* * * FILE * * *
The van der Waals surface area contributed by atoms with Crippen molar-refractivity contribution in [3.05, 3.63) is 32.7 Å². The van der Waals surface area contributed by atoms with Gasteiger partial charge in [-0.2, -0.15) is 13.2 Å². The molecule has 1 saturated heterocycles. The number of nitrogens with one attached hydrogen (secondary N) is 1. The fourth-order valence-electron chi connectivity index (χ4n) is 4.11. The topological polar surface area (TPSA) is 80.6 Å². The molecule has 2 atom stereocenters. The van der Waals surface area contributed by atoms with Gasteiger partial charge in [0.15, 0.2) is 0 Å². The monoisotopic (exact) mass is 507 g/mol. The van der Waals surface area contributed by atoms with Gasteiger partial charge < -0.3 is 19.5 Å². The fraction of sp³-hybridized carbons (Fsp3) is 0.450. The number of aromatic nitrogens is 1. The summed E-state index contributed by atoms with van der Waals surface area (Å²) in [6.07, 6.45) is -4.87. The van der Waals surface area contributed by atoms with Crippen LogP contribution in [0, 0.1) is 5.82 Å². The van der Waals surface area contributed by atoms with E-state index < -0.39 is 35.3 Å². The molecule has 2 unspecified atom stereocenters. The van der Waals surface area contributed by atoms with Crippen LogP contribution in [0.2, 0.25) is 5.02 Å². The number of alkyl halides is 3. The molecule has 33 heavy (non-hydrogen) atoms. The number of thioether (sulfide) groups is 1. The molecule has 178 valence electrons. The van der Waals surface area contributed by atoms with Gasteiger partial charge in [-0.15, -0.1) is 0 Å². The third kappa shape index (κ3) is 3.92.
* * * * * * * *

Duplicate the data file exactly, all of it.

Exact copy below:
The van der Waals surface area contributed by atoms with Crippen molar-refractivity contribution in [3.05, 3.63) is 32.7 Å². The van der Waals surface area contributed by atoms with Gasteiger partial charge in [-0.2, -0.15) is 13.2 Å². The molecule has 1 saturated heterocycles. The number of nitrogens with one attached hydrogen (secondary N) is 1. The fourth-order valence-electron chi connectivity index (χ4n) is 4.11. The topological polar surface area (TPSA) is 80.6 Å². The molecule has 2 atom stereocenters. The van der Waals surface area contributed by atoms with Gasteiger partial charge in [0.15, 0.2) is 0 Å². The monoisotopic (exact) mass is 507 g/mol. The van der Waals surface area contributed by atoms with Gasteiger partial charge < -0.3 is 19.5 Å². The fraction of sp³-hybridized carbons (Fsp3) is 0.450. The number of aromatic nitrogens is 1. The summed E-state index contributed by atoms with van der Waals surface area (Å²) in [6.07, 6.45) is -4.87. The van der Waals surface area contributed by atoms with Crippen LogP contribution in [0, 0.1) is 5.82 Å². The van der Waals surface area contributed by atoms with E-state index < -0.39 is 35.3 Å². The molecule has 2 unspecified atom stereocenters. The van der Waals surface area contributed by atoms with Crippen LogP contribution in [0.2, 0.25) is 5.02 Å². The number of alkyl halides is 3. The molecule has 33 heavy (non-hydrogen) atoms. The number of thioether (sulfide) groups is 1. The molecule has 178 valence electrons. The van der Waals surface area contributed by atoms with Gasteiger partial charge in [-0.15, -0.1) is 0 Å². The third kappa shape index (κ3) is 3.92.